Cottage Grove is building a splash pad that will replace an aging municipal pool.
Cottage Grove will soon join the growing list of Minnesota cities that have installed a splash pad -- an increasingly popular form of public recreation that sprays or bubbles water.
And to do that, the city will let its money-sucking old municipal pool go dry.
The pool has been draining the city each year of $50,000 to $100,000 in losses, said Zac Dockter, parks and recreation director. Over the past 15 years, that's added up to more than a $1 million cost to taxpayers.
Built in 1962, the aging pool has no slides or zero-depth entry, and it's on a site too small for renovations. It's west of Hwy 61, in an older part of town, and many people don't even know it's there. The city's had a hard time marketing it, Dockter said.
The new $461,000 splash pad is going to be in the heart of the city, just off a thoroughfare, 70th Street, between Hinton and Jamaica Avenues.
Beginning next July, water will flow in three "pods," with one for toddlers, one for families, and one for teens, the latter complete with water cannons and other interactive gear.
"Kids have been playing in water fountains forever, but now it's become a more intricate design of that, where it's got play components and more interactive water features like spray guns or dumping buckets or different things that the kids can actually interact with," Dockter said.
Splash pads have been popping up in communities for a decade, but really took off in the past four or five years, Dockter said. They reduce labor and maintenance costs compared to pools, he said.
"You get the water play experience. It's really interactive. But at the same time, the maintenance costs are minimal compared to pools," he said.
"You don't have to have lifeguards, you don't have the intense water treatment that you'd have with a pool. And then the operating systems are very simple compared to that of a pool."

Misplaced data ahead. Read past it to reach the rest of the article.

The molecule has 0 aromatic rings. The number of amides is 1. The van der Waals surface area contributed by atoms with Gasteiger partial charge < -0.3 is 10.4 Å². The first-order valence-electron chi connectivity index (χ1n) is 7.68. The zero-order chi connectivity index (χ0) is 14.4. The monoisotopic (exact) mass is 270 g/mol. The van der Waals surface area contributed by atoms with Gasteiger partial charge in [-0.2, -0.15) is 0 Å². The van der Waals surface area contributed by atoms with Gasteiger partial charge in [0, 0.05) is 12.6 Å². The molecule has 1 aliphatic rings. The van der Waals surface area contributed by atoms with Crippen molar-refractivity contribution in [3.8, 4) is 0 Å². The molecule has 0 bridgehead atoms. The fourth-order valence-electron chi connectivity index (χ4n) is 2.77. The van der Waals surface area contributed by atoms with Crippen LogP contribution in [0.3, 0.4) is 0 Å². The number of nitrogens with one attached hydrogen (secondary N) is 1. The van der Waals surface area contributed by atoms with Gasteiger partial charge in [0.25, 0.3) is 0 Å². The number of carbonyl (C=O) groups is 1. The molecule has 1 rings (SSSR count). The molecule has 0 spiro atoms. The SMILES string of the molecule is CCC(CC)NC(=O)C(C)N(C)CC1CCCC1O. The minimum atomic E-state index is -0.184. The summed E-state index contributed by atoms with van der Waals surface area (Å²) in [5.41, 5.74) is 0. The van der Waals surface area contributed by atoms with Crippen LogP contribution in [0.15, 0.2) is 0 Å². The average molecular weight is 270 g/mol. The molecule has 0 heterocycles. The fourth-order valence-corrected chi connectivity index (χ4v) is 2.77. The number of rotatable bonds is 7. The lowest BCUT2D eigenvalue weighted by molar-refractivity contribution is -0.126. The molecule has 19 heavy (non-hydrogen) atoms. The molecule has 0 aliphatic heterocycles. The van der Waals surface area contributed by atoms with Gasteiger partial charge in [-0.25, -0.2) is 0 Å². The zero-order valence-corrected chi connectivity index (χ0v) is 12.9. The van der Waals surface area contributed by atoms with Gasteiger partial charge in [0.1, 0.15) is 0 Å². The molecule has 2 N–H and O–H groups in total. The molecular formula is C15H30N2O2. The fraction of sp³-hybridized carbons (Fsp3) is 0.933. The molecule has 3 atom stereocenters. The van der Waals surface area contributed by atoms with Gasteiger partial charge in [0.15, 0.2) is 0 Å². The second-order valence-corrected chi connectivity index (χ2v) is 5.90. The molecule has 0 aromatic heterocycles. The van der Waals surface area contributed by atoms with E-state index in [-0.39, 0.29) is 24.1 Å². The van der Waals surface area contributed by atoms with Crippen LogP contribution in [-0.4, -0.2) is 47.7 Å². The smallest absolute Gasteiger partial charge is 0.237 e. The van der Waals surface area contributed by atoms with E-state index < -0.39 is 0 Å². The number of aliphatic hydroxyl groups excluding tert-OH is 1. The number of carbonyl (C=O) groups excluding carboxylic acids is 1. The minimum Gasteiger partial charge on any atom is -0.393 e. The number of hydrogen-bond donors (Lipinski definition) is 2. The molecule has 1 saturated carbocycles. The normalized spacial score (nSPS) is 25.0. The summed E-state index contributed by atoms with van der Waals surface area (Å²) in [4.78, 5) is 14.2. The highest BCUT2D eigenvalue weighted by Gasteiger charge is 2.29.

A cheaper alternative
Around the nation, local governments have been shutting down public pools. Minnesota has held onto many of its pools, but from St. Cloud to Robbinsdale, money-strapped cities are beginning to opt for splash pads at a fraction of the price.
"We had a pool that was under-utilized with declining revenues, declining usage, and we've been trying to figure out how to meet the community's aquatic recreational needs, because the pool didn't seem to be doing that," Dockter said. "This seems to be a feature that will cover the needs of kids and families to play in water."
The return on the investment will be five to eight years, Dockter said.
The same set of users won't gravitate from pools to the splash pads, but Cottage Grove officials anticipate significant increases in water recreation by kids with adults, or by runners cooling off in the mists, for example.
The splash pad will be free and open from 9 a.m. to 9 p.m. along with other park amenities, including picnic tables and trails.
At the splash pad site, restorations are newly completed on a 1984 parks building, with updated bathrooms accessible now from outside. There is space for people to change in and out of swimsuits to use the splash pad.
"This is going to be a pretty large one," Dockter said of the splash pad, "and we think it's going to be a draw beyond the borders of Cottage Grove."
Joy Powell • 651-925-5038